Sunday, April 23, 2006


There’s just no other way to say it. Plaintiffs got hammered by Judge Phyllis J. Hamilton (N.D. Cal.) in the Silicon Storage Technology securities class action. After dismissing them on scienter, falsity, Dura, and just about every other basis imaginable, Judge Hamilton served up this rosy prediction: "Notwithstanding the fact that the dismissal is with leave to amend, the court questions whether plaintiffs will be able to state a claim. The gravamen of plaintiffs' complaint as presented in the CAC is that SST mismanaged the valuation of its inventory, and then failed to disclose that mismanagement. The allegation that defendants should have written down the inventory earlier than they did, or should have disclosed that SST's valuation system was ‘arbitrary,’ is essentially a claim that there were material deficiencies in SST's inventory control procedures. Generally speaking, incidents of fiduciary misconduct and internal mismanagement are not by themselves sufficient to trigger liability under the Exchange Act."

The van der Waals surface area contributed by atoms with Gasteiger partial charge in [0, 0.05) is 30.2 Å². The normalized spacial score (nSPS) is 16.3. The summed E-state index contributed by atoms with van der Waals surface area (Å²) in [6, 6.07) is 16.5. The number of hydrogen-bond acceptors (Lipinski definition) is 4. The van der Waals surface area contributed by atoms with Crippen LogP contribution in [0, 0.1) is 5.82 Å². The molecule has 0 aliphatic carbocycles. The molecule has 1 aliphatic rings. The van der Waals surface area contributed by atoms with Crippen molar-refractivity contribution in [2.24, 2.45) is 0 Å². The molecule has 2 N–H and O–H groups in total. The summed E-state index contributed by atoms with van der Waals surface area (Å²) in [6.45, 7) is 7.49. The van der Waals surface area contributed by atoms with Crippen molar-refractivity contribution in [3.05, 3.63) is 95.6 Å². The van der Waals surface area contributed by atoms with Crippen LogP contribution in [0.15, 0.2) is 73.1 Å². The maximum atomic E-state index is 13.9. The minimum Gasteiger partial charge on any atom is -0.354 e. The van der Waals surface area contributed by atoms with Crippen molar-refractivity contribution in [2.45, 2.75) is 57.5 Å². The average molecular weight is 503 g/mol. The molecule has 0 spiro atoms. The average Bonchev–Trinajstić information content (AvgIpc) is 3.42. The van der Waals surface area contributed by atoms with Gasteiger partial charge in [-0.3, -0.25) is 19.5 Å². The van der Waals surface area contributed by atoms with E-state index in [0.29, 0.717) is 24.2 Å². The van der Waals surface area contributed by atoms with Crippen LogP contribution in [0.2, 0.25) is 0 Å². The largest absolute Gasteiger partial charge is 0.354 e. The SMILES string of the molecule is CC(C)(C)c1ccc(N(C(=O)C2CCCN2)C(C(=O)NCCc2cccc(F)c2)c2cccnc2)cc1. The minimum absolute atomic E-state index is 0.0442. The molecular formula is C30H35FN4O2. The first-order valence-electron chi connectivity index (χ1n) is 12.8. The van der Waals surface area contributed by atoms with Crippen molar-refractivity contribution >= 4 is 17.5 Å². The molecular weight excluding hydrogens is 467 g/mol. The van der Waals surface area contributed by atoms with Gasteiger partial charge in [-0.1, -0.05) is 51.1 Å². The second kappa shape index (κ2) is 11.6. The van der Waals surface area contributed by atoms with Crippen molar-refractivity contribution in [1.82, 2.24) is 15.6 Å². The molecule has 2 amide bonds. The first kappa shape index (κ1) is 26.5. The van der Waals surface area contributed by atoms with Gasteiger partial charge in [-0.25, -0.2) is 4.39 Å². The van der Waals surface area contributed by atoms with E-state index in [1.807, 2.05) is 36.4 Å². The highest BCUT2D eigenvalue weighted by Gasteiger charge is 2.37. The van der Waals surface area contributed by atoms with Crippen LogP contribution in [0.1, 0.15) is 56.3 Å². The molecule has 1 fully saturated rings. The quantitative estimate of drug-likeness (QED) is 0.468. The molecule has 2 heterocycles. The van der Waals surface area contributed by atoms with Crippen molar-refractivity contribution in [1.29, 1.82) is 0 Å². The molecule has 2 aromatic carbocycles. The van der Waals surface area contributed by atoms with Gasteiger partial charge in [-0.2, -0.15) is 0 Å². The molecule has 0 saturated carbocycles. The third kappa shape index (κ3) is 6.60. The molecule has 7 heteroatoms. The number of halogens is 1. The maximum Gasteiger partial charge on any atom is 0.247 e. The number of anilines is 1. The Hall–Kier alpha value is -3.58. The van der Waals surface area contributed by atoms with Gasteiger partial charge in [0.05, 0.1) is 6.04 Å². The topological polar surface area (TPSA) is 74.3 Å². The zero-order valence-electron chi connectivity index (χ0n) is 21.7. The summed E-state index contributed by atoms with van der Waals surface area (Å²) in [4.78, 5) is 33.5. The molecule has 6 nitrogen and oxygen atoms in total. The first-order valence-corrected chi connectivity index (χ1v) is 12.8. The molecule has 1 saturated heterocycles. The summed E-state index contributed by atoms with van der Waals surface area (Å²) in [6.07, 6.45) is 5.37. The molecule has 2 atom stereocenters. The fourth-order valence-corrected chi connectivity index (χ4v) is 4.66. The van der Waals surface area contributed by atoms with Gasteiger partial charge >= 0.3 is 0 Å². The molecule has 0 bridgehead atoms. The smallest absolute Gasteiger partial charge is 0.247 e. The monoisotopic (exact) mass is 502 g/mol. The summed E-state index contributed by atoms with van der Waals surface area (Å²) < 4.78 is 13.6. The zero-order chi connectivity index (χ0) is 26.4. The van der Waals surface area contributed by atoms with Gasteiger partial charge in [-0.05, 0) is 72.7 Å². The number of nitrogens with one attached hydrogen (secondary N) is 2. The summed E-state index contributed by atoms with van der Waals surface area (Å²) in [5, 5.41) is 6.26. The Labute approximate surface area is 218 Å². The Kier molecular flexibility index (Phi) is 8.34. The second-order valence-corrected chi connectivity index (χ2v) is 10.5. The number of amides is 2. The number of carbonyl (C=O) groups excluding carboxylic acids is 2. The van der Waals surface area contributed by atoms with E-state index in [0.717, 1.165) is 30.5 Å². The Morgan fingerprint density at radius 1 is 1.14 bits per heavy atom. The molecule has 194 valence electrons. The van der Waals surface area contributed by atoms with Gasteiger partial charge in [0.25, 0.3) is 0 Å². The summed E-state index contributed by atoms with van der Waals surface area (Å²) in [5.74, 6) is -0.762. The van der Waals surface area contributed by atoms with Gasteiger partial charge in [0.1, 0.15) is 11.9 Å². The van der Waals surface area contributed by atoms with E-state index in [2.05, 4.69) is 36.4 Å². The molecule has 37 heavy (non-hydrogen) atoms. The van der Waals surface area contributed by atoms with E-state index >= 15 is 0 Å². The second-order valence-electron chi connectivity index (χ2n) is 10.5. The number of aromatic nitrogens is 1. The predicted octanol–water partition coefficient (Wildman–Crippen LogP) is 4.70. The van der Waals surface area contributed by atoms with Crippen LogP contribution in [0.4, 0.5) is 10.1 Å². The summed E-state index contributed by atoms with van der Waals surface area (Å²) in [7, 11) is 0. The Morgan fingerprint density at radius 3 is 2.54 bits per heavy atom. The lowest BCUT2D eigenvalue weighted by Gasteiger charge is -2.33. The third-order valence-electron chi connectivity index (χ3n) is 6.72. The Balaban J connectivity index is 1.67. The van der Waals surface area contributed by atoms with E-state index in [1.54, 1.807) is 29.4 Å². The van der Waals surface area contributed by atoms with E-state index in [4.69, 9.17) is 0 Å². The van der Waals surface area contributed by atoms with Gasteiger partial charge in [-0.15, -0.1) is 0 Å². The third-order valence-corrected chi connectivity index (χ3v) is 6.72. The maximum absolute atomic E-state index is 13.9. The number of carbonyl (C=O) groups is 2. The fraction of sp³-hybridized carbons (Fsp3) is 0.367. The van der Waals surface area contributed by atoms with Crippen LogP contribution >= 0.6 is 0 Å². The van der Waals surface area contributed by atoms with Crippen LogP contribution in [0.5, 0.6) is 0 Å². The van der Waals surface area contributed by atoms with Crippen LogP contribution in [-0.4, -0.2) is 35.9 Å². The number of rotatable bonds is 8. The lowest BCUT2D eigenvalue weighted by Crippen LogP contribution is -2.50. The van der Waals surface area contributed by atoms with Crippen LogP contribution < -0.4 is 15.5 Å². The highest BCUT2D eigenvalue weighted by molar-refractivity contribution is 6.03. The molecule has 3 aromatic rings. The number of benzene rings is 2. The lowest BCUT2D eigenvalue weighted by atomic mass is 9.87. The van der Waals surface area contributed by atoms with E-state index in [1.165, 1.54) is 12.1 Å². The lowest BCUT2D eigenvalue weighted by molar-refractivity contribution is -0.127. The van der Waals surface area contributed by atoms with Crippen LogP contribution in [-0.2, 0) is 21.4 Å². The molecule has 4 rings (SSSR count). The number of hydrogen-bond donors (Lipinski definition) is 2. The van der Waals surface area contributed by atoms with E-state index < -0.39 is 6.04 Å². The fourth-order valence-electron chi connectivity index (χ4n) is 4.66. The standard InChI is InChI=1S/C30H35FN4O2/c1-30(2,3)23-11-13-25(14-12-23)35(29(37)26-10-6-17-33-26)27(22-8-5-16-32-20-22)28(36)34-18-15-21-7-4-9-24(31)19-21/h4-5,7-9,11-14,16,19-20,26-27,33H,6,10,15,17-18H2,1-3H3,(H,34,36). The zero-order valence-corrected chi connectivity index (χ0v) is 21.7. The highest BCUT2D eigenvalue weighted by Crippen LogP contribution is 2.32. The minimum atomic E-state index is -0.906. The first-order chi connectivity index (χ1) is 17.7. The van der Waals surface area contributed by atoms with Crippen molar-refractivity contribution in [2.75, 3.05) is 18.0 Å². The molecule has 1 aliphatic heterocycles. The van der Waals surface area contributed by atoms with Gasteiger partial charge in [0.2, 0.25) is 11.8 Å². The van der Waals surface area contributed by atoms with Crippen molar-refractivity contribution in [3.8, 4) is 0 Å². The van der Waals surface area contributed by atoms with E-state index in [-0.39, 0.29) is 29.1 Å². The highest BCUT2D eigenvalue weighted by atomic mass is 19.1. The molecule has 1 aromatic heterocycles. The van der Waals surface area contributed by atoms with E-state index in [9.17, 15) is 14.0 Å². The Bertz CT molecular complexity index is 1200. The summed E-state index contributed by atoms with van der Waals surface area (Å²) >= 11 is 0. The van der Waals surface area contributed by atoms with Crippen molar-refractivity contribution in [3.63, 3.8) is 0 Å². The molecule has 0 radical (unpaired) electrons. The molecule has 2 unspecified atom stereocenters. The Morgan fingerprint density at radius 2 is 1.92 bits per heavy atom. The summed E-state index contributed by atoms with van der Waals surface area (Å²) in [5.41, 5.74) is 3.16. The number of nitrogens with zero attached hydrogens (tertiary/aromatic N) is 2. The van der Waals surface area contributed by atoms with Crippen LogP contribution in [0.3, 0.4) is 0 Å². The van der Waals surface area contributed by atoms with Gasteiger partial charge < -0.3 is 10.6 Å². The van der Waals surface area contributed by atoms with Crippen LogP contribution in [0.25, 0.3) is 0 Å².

Of course, the last time we reported on Judge Hamilton, she was being partially reversed up at the Ninth Circuit, so it should be interesting to see what happens next. If anyone knows what Plaintiffs plan to do, please click the Comment below and tell the rest of us.

You can read In re Silicon Storage Technology, issued March 10, 2006, at 2006 U.S. Dist. LEXIS 14790.

Nugget: "The CAC alleges that the overvaluation of inventory and later disclosure of the lack of internal controls that led to the overvaluation caused a 22.5% decline in the price of SST's stock price. The court finds that the allegations in the CAC do meet the requirements of Dura."

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